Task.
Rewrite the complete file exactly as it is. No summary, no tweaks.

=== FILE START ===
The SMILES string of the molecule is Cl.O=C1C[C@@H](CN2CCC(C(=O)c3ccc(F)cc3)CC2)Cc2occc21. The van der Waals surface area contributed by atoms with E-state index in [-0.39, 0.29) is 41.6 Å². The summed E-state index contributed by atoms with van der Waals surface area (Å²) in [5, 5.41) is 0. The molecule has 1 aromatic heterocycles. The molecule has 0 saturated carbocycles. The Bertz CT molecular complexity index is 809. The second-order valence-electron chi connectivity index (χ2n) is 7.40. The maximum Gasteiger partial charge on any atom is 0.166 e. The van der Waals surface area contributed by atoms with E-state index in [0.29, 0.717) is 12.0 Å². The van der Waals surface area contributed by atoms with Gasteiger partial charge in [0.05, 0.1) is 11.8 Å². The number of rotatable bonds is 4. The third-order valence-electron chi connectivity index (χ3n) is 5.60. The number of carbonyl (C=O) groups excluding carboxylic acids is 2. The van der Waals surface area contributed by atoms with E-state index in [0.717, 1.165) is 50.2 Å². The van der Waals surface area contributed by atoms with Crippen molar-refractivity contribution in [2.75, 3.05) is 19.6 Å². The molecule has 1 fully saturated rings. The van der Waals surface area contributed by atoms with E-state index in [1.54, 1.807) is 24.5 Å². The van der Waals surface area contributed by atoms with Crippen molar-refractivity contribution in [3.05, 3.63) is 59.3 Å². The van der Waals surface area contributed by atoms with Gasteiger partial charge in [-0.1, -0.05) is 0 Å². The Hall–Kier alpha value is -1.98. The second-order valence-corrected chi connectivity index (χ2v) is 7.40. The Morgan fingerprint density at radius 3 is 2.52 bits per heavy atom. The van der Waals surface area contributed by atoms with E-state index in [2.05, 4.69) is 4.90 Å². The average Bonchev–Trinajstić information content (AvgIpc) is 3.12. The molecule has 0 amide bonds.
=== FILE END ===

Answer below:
The SMILES string of the molecule is Cl.O=C1C[C@@H](CN2CCC(C(=O)c3ccc(F)cc3)CC2)Cc2occc21. The van der Waals surface area contributed by atoms with E-state index in [-0.39, 0.29) is 41.6 Å². The summed E-state index contributed by atoms with van der Waals surface area (Å²) in [5, 5.41) is 0. The molecule has 1 aromatic heterocycles. The molecule has 0 saturated carbocycles. The Bertz CT molecular complexity index is 809. The second-order valence-electron chi connectivity index (χ2n) is 7.40. The maximum Gasteiger partial charge on any atom is 0.166 e. The van der Waals surface area contributed by atoms with E-state index in [0.29, 0.717) is 12.0 Å². The van der Waals surface area contributed by atoms with Gasteiger partial charge in [0.05, 0.1) is 11.8 Å². The number of rotatable bonds is 4. The third-order valence-electron chi connectivity index (χ3n) is 5.60. The number of carbonyl (C=O) groups excluding carboxylic acids is 2. The van der Waals surface area contributed by atoms with E-state index in [0.717, 1.165) is 50.2 Å². The van der Waals surface area contributed by atoms with Crippen molar-refractivity contribution in [2.75, 3.05) is 19.6 Å². The molecule has 1 fully saturated rings. The van der Waals surface area contributed by atoms with E-state index in [1.54, 1.807) is 24.5 Å². The van der Waals surface area contributed by atoms with Crippen molar-refractivity contribution in [3.05, 3.63) is 59.3 Å². The van der Waals surface area contributed by atoms with Gasteiger partial charge in [-0.1, -0.05) is 0 Å². The Hall–Kier alpha value is -1.98. The second-order valence-corrected chi connectivity index (χ2v) is 7.40. The Morgan fingerprint density at radius 3 is 2.52 bits per heavy atom. The van der Waals surface area contributed by atoms with E-state index in [2.05, 4.69) is 4.90 Å². The average Bonchev–Trinajstić information content (AvgIpc) is 3.12. The molecule has 0 amide bonds.